In our Reformed tradition we are less concerned with the status of the minister presiding, that the celebrant has to be authentically ordained; we are less concerned as to the status of the bread and wine which we share, that it can be the body and blood of Jesus only when the priest makes that happen; we are less concerned with the worthiness of any of us to ‘do this in memory of me’ as Jesus said, as though even after a prayer of confession and a word of forgiveness we are ultimately worthy of what God has done.
And yet this remains the distinctive Christian act of worship; to miss out on Holy Communion is somehow to miss out on the fulness of God’s grace in Christ. So it is especially hard when circumstances deny us the opportunity to do this, to do this together.
Essential to the whole doctrinal debate around the Communion is the invitation to recognise Jesus as Christ, as Emmanuel God with us, as a living presence with his people whoever and wherever they are. For me, and for those in our tradition, the word Communion best sums up what we do here. There is a togetherness which is timeless in significance.
To call Jesus Lord is to worship him. We do not worship the bread and wine; nor do Orthodox and Catholic Christians even though it may look like it sometimes. It is just that these elements uniquely represent Jesus and his living presence with his people. His own command ‘remember me’ is not nostalgia or wishful thinking, dreaming of how things ought to be, but a recognition that Jesus is Lord and that therefore God is Christlike.
Before we come to the Communion a word about the two readings we heard (Isaiah 5 vv1-7 and Matthew 21 vv33-46). I suspect they need very little unpacking. The old picture, spelt out by Isaiah, of God’s people as failing stewards of the vineyard is taken up by Jesus. He almost repeats what he said on another occasion ‘today is this scripture fulfilled in your hearing’. God’s people have not produced what God requires and – crucially – they think they have. But the grapes are sour; the religion is bitter and empty; self-righteousness has replaced righteousness; the verdict is due.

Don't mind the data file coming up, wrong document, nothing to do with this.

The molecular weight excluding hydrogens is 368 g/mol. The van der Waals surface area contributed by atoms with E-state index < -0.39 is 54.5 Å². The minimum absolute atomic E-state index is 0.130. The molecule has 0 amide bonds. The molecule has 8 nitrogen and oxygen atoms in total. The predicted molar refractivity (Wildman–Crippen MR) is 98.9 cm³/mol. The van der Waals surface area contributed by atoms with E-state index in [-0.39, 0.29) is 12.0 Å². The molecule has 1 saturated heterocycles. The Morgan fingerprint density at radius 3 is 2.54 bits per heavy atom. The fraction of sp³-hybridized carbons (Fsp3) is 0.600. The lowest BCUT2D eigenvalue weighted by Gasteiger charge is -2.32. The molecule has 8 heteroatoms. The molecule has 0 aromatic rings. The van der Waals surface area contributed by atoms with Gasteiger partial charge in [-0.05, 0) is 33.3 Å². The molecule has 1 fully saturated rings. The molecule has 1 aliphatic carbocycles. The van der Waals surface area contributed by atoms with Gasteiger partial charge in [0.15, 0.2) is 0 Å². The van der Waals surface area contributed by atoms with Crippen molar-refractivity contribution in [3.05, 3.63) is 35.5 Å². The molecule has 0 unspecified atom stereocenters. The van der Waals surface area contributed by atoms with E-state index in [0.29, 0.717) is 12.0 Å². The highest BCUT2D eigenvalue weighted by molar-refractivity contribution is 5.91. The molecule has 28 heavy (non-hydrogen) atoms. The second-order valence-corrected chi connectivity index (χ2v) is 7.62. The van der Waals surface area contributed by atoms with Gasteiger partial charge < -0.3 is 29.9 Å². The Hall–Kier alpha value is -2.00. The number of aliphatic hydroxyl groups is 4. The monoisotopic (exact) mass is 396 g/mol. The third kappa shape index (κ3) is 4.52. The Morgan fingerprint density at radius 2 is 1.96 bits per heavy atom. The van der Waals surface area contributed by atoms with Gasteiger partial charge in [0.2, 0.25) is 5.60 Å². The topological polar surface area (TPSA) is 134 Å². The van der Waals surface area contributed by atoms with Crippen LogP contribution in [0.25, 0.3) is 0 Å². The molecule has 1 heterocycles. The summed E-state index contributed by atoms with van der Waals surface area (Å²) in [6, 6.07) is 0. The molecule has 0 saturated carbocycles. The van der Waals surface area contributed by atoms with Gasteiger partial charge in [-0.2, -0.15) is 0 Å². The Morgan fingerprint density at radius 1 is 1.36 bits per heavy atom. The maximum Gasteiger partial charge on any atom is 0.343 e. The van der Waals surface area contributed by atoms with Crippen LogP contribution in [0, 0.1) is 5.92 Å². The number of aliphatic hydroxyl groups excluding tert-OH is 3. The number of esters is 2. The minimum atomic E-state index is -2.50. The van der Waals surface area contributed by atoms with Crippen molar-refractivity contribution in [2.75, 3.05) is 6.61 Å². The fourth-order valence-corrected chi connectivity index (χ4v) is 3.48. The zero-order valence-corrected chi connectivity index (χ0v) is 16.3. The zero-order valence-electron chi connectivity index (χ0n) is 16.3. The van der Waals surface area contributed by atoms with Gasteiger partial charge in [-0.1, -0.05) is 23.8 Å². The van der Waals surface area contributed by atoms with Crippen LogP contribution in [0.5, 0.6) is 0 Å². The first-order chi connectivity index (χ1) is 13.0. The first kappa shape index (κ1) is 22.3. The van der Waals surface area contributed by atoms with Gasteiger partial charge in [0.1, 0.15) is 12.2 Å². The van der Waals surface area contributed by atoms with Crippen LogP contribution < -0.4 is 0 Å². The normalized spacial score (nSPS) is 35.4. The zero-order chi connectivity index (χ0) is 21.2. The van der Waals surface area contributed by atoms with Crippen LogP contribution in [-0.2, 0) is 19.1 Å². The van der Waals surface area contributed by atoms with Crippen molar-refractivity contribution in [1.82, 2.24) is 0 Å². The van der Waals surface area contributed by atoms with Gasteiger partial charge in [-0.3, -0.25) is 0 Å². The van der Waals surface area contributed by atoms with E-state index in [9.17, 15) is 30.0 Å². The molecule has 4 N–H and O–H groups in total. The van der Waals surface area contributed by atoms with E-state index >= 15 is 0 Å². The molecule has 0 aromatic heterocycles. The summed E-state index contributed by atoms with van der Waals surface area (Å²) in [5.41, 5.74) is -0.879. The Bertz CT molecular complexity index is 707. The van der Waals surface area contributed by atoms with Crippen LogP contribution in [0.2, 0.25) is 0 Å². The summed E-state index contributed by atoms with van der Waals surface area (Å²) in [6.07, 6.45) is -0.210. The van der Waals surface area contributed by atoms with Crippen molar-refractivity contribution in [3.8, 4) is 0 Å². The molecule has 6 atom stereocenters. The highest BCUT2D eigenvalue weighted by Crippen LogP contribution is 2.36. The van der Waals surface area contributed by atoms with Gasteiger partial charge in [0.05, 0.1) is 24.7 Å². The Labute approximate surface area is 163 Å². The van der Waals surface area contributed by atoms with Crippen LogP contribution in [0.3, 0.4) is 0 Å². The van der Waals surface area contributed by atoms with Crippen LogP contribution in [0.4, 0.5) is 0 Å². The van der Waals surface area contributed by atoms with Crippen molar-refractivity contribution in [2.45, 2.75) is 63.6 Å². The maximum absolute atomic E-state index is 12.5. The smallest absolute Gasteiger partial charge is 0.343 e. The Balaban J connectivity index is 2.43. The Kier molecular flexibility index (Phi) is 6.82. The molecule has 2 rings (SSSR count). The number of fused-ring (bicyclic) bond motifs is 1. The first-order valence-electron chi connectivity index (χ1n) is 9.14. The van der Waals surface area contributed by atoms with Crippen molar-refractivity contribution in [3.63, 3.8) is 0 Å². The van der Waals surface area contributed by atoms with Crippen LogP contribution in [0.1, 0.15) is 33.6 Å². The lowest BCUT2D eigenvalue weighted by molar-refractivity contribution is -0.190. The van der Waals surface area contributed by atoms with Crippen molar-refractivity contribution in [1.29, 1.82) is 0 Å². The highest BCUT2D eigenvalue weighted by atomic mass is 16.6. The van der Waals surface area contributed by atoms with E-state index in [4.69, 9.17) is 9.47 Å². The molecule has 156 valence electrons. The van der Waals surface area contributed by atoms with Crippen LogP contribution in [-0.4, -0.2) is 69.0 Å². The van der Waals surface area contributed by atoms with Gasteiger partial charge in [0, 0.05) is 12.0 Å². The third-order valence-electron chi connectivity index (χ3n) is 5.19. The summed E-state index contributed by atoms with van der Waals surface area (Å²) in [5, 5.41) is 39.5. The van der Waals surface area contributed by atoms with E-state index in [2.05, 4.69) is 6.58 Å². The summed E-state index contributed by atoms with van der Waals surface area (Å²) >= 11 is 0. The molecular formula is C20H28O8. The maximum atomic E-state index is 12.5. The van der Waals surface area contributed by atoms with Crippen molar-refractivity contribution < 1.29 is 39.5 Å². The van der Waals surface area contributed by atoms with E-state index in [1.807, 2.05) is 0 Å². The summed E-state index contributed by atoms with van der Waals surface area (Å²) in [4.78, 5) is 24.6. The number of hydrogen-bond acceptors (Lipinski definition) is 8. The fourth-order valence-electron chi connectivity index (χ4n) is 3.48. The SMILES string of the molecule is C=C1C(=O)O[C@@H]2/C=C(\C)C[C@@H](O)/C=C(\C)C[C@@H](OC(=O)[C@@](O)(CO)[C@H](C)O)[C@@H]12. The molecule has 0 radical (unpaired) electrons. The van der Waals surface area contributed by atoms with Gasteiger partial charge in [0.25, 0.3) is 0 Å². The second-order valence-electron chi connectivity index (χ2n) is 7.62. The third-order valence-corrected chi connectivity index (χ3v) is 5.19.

This challenge is a message for the Church in every age, including our own. Have we produced the fruit of the Spirit in such abundance that God’s goodness can be seen in the harvest of our lives? Put like that it is hard to answer ‘yes’. But there is plenty of evidence of God’s Holy Spirit blowing, unseen as the wind but evident by its effect. Perhaps society is a bit more polarised in this corona-time, between those whose selfishness has become more marked and those who have found grace to help others in a time of need. Let’s commit ourselves as Christians to live as we are meant to live. And let’s never forget the inner strength of God’s forgiveness and encouragement.
So then, one outward and visible sign of the inner grace of God is the sacrament of Holy Communion which we will share. Sometimes this is called the Eucharist which, as you may recall, derives from the Greek work for thanksgiving; we come as thankful people.
Revd Peter Brain
Use this hymn as a reflection:
An upper room did our Lord prepare
for those he loved until the end;
and his disciples still gather there
to celebrate their Risen Friend.
A lasting gift Jesus gave his own —
to share his bread, his loving cup;
whatever burdens may bow us down,
he by his cross shall lift us up.
And after supper he washed their feet,
for service, too, is sacrament;
in him our joy shall be made complete—
sent out to serve, as he was sent.
No end there is! We depart in peace;
he loves beyond the uttermost;
in every room in our Father’s house
he will be there, as Lord and Host.
F. Pratt Green (1903 – 2000)